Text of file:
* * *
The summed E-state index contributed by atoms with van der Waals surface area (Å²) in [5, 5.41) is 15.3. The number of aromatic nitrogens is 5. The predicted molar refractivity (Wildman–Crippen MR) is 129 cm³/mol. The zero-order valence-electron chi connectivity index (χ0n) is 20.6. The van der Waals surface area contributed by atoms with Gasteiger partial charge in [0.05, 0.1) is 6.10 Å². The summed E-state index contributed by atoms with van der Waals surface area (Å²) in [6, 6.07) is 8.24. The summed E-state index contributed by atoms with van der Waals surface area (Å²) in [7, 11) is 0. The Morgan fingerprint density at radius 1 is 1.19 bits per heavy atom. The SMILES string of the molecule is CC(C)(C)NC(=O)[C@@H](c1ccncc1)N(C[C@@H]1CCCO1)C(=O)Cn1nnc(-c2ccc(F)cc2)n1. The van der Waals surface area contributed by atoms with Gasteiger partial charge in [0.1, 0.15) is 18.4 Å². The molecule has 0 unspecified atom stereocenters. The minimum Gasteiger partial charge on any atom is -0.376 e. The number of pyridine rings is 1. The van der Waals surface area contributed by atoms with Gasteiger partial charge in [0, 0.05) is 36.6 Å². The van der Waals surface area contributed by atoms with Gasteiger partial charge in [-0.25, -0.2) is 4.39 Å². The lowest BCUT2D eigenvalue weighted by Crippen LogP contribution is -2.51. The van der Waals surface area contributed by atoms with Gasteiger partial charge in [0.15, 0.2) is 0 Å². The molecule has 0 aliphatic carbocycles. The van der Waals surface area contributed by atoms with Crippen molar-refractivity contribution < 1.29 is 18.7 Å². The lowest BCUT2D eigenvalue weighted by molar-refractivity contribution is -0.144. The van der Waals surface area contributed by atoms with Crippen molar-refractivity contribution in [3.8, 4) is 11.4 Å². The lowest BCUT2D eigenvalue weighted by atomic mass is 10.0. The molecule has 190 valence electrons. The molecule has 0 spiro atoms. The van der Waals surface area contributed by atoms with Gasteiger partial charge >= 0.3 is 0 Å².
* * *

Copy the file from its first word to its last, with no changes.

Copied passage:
The summed E-state index contributed by atoms with van der Waals surface area (Å²) in [5, 5.41) is 15.3. The number of aromatic nitrogens is 5. The predicted molar refractivity (Wildman–Crippen MR) is 129 cm³/mol. The zero-order valence-electron chi connectivity index (χ0n) is 20.6. The van der Waals surface area contributed by atoms with Gasteiger partial charge in [0.05, 0.1) is 6.10 Å². The summed E-state index contributed by atoms with van der Waals surface area (Å²) in [6, 6.07) is 8.24. The summed E-state index contributed by atoms with van der Waals surface area (Å²) in [7, 11) is 0. The Morgan fingerprint density at radius 1 is 1.19 bits per heavy atom. The SMILES string of the molecule is CC(C)(C)NC(=O)[C@@H](c1ccncc1)N(C[C@@H]1CCCO1)C(=O)Cn1nnc(-c2ccc(F)cc2)n1. The van der Waals surface area contributed by atoms with Gasteiger partial charge in [0.1, 0.15) is 18.4 Å². The molecule has 0 unspecified atom stereocenters. The minimum Gasteiger partial charge on any atom is -0.376 e. The number of pyridine rings is 1. The van der Waals surface area contributed by atoms with Gasteiger partial charge in [0, 0.05) is 36.6 Å². The van der Waals surface area contributed by atoms with Gasteiger partial charge in [-0.25, -0.2) is 4.39 Å². The lowest BCUT2D eigenvalue weighted by Crippen LogP contribution is -2.51. The van der Waals surface area contributed by atoms with Gasteiger partial charge in [0.15, 0.2) is 0 Å². The molecule has 0 aliphatic carbocycles. The van der Waals surface area contributed by atoms with Crippen molar-refractivity contribution < 1.29 is 18.7 Å². The lowest BCUT2D eigenvalue weighted by molar-refractivity contribution is -0.144. The van der Waals surface area contributed by atoms with Crippen molar-refractivity contribution in [3.8, 4) is 11.4 Å². The lowest BCUT2D eigenvalue weighted by atomic mass is 10.0. The molecule has 190 valence electrons. The molecule has 0 spiro atoms. The van der Waals surface area contributed by atoms with Gasteiger partial charge >= 0.3 is 0 Å².